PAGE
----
That message—asylum seekers are welcome, but not yet—is ambiguous and fueling migrants’ hopes, said Gabriel Romero, the head of a migrant shelter in southern Mexico.
Mr. Romero’s shelter in Tenosique, near the border with Guatemala, served some 6,000 people in January and February, more than the total 5,000 for the whole of 2020, when the pandemic almost halted migration flows, he said. Currently, he is attending to 250 people, most from Honduras. Of those, 25 are unaccompanied minors and around 100 are family members.
One migrant is a 17-year-old who left Honduras in November in the hopes that the new U.S. president would be more welcoming to young people like him. He ran out of money in southern Mexico and got a humanitarian visa that allowed him to work a few months. He said he planned to resume his journey north in the coming days.
“I think it will be easier now for us to enter the U.S.,” he said by phone from the Tenosique shelter. “[Biden] looks friendlier, he looks like a good person. He doesn’t have a bad heart like Trump, but is a good-hearted man.”
Many would-be migrants are in constant communication with relatives who are already in the U.S., who advise them on how and when to leave when conditions are more favorable, said José Luis González, a Jesuit priest who heads the Guatemala branch of the nonprofit Jesuit Migrant Network.
“News of what’s happening in the U.S. arrives pretty quickly to these communities. When you change the message or the policy, that has an immediate impact in the communities of origin,” he said.
While illegal immigration overall to the U.S. is down over the past two decades, the number of unaccompanied children from Guatemala, Honduras and El Salvador arriving to the U.S. southern border began to increase a decade ago. Border apprehensions reached a peak in 2019 at 76,000, according to U.S. Customs and Border Protection data.
Migration slowed considerably last year during the pandemic, when fear of getting Covid-19 made many migrants stay home. But the underlying factors causing migration have all grown worse. Endemic poverty, poor crop yields because of extreme weather, gang violence, the economic hit from the coronavirus pandemic and two hurricanes that hit the region in November are pushing young people to head north.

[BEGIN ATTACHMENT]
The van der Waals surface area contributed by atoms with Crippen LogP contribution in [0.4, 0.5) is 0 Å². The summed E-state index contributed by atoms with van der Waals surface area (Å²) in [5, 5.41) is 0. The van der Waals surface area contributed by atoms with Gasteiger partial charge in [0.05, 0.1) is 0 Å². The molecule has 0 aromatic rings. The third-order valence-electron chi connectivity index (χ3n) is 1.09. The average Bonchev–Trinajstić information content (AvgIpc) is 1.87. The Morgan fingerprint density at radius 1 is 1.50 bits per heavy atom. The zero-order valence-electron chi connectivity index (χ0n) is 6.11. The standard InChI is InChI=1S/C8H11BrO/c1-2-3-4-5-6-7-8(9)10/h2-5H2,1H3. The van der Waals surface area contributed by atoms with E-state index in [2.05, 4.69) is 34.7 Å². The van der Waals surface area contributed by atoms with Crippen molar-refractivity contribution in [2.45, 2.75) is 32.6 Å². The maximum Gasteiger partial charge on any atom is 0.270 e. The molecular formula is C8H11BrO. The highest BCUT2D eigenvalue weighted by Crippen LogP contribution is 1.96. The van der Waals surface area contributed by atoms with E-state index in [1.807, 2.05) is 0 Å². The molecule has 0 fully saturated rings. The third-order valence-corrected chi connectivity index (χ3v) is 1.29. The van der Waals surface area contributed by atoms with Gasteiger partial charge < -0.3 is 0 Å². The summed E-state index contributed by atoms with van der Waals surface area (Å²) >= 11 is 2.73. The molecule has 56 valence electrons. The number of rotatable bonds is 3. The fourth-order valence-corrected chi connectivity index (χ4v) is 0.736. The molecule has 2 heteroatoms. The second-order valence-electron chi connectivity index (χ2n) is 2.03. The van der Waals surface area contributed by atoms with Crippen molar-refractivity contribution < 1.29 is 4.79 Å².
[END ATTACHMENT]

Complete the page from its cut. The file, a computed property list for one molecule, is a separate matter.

In the Guatemalan Mayan town of Colotenango, migration has picked up in recent months after a lull during the pandemic, according to Gloria Velásquez, a single mother whose income depends on remittances from four of her six siblings in the U.S.
“People here say it is a good moment to leave, to be at the border,” said Ms. Velásquez, 32. “The rumor is that children are allowed to enter.”
She said she has been considering going with her 10-year-old daughter Helen Ixchel, or sending her alone.
Usually the family finds a “trusted person” in the community, who is often a deported migrant who knows the route well, to bring the children to the border, with the hopes they can reunite with relatives in the U.S., Ms. Velásquez said. But she said she has been postponing the decision as she considers the journey to be too dangerous.
Haydee Garcia, who manages a program to stop minors from migrating north for the Save the Children charity in Joyabaj, another Guatemalan municipality, said that in the past few months, more people are considering making the journey to the U.S.
Florencio Carrascoza, the mayor of Joyabaj, said the massacre of at least 16 Guatemalan migrants in Mexico in January has frightened some would-be travelers.
But he said that despite the fear, migration is difficult to prevent, no matter which U.S. administration is in charge. “The American dream is something we all have,” he said. “Immigration is very hard to stop.”
—Santiago Pérez and José de Córdoba in Mexico City contributed to this article.
Write to Juan Montes at firstname.lastname@example.org